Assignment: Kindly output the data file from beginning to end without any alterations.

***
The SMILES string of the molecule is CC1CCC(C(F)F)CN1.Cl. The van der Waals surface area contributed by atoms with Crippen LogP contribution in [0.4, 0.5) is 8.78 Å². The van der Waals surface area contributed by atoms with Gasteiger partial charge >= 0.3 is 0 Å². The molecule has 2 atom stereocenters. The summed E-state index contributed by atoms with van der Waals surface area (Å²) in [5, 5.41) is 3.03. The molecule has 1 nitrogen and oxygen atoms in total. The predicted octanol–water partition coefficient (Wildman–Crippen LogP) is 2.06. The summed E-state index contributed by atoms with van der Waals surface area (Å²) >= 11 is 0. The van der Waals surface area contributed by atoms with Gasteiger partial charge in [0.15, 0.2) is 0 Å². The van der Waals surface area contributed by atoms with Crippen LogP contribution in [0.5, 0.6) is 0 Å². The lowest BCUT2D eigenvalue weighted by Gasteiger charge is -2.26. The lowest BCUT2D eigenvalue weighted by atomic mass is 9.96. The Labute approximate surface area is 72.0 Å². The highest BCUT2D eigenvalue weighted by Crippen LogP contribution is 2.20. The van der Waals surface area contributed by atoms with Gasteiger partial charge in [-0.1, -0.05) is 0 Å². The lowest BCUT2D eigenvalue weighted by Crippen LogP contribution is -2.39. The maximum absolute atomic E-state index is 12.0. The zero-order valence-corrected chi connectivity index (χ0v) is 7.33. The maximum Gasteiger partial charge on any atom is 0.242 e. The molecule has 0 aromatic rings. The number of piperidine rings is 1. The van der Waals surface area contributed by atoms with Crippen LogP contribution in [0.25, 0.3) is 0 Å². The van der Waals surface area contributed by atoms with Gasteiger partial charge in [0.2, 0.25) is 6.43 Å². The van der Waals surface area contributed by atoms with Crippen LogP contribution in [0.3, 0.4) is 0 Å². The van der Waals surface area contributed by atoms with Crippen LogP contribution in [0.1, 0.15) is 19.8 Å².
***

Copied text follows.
The SMILES string of the molecule is CC1CCC(C(F)F)CN1.Cl. The van der Waals surface area contributed by atoms with Crippen LogP contribution in [0.4, 0.5) is 8.78 Å². The van der Waals surface area contributed by atoms with Gasteiger partial charge >= 0.3 is 0 Å². The molecule has 2 atom stereocenters. The summed E-state index contributed by atoms with van der Waals surface area (Å²) in [5, 5.41) is 3.03. The molecule has 1 nitrogen and oxygen atoms in total. The predicted octanol–water partition coefficient (Wildman–Crippen LogP) is 2.06. The summed E-state index contributed by atoms with van der Waals surface area (Å²) >= 11 is 0. The van der Waals surface area contributed by atoms with Gasteiger partial charge in [0.15, 0.2) is 0 Å². The van der Waals surface area contributed by atoms with Crippen LogP contribution in [0.5, 0.6) is 0 Å². The lowest BCUT2D eigenvalue weighted by Gasteiger charge is -2.26. The lowest BCUT2D eigenvalue weighted by atomic mass is 9.96. The Labute approximate surface area is 72.0 Å². The highest BCUT2D eigenvalue weighted by Crippen LogP contribution is 2.20. The van der Waals surface area contributed by atoms with Gasteiger partial charge in [-0.1, -0.05) is 0 Å². The lowest BCUT2D eigenvalue weighted by Crippen LogP contribution is -2.39. The maximum absolute atomic E-state index is 12.0. The zero-order valence-corrected chi connectivity index (χ0v) is 7.33. The maximum Gasteiger partial charge on any atom is 0.242 e. The molecule has 0 aromatic rings. The number of piperidine rings is 1. The van der Waals surface area contributed by atoms with Crippen LogP contribution in [0.25, 0.3) is 0 Å². The van der Waals surface area contributed by atoms with Gasteiger partial charge in [0.2, 0.25) is 6.43 Å². The van der Waals surface area contributed by atoms with Crippen LogP contribution in [0.3, 0.4) is 0 Å². The van der Waals surface area contributed by atoms with Crippen LogP contribution in [0.1, 0.15) is 19.8 Å².